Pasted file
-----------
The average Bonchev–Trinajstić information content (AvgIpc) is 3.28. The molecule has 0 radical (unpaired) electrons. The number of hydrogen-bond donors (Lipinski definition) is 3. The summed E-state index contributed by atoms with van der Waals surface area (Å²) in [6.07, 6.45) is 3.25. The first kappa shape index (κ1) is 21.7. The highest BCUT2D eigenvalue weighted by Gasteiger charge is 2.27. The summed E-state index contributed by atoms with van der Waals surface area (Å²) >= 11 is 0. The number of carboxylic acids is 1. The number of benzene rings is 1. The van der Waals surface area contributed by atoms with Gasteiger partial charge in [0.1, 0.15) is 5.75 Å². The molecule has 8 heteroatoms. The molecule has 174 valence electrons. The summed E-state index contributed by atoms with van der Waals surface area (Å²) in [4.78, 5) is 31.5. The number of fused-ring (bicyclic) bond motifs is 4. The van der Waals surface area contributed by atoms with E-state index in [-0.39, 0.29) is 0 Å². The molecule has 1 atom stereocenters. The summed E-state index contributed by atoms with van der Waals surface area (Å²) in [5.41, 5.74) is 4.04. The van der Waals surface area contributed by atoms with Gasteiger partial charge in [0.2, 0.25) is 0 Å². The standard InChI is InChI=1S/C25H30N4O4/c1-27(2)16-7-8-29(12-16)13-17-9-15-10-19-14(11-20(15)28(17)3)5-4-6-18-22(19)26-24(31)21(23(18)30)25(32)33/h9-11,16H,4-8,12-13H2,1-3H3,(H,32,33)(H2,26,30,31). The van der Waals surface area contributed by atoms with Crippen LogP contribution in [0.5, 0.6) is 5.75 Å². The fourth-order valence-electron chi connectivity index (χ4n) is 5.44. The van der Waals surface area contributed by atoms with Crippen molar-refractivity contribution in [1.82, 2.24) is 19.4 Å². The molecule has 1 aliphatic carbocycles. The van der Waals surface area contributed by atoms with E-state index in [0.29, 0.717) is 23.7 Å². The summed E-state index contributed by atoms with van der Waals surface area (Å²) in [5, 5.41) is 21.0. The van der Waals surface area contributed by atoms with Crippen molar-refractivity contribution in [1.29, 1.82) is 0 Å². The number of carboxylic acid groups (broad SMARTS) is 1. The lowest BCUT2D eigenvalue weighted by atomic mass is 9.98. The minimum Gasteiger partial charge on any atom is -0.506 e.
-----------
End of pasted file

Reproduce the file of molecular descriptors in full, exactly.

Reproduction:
The average Bonchev–Trinajstić information content (AvgIpc) is 3.28. The molecule has 0 radical (unpaired) electrons. The number of hydrogen-bond donors (Lipinski definition) is 3. The summed E-state index contributed by atoms with van der Waals surface area (Å²) in [6.07, 6.45) is 3.25. The first kappa shape index (κ1) is 21.7. The highest BCUT2D eigenvalue weighted by Gasteiger charge is 2.27. The summed E-state index contributed by atoms with van der Waals surface area (Å²) >= 11 is 0. The number of carboxylic acids is 1. The number of benzene rings is 1. The van der Waals surface area contributed by atoms with Gasteiger partial charge in [0.1, 0.15) is 5.75 Å². The molecule has 8 heteroatoms. The molecule has 174 valence electrons. The summed E-state index contributed by atoms with van der Waals surface area (Å²) in [4.78, 5) is 31.5. The number of fused-ring (bicyclic) bond motifs is 4. The van der Waals surface area contributed by atoms with E-state index in [-0.39, 0.29) is 0 Å². The molecule has 1 atom stereocenters. The summed E-state index contributed by atoms with van der Waals surface area (Å²) in [5.41, 5.74) is 4.04. The van der Waals surface area contributed by atoms with Gasteiger partial charge in [0.2, 0.25) is 0 Å². The standard InChI is InChI=1S/C25H30N4O4/c1-27(2)16-7-8-29(12-16)13-17-9-15-10-19-14(11-20(15)28(17)3)5-4-6-18-22(19)26-24(31)21(23(18)30)25(32)33/h9-11,16H,4-8,12-13H2,1-3H3,(H,32,33)(H2,26,30,31). The van der Waals surface area contributed by atoms with Crippen LogP contribution in [0.5, 0.6) is 5.75 Å². The fourth-order valence-electron chi connectivity index (χ4n) is 5.44. The van der Waals surface area contributed by atoms with Crippen molar-refractivity contribution in [1.82, 2.24) is 19.4 Å². The molecule has 1 aliphatic carbocycles. The van der Waals surface area contributed by atoms with E-state index in [0.29, 0.717) is 23.7 Å². The summed E-state index contributed by atoms with van der Waals surface area (Å²) in [5, 5.41) is 21.0. The van der Waals surface area contributed by atoms with Crippen molar-refractivity contribution in [1.29, 1.82) is 0 Å². The number of carboxylic acid groups (broad SMARTS) is 1. The lowest BCUT2D eigenvalue weighted by atomic mass is 9.98. The minimum Gasteiger partial charge on any atom is -0.506 e.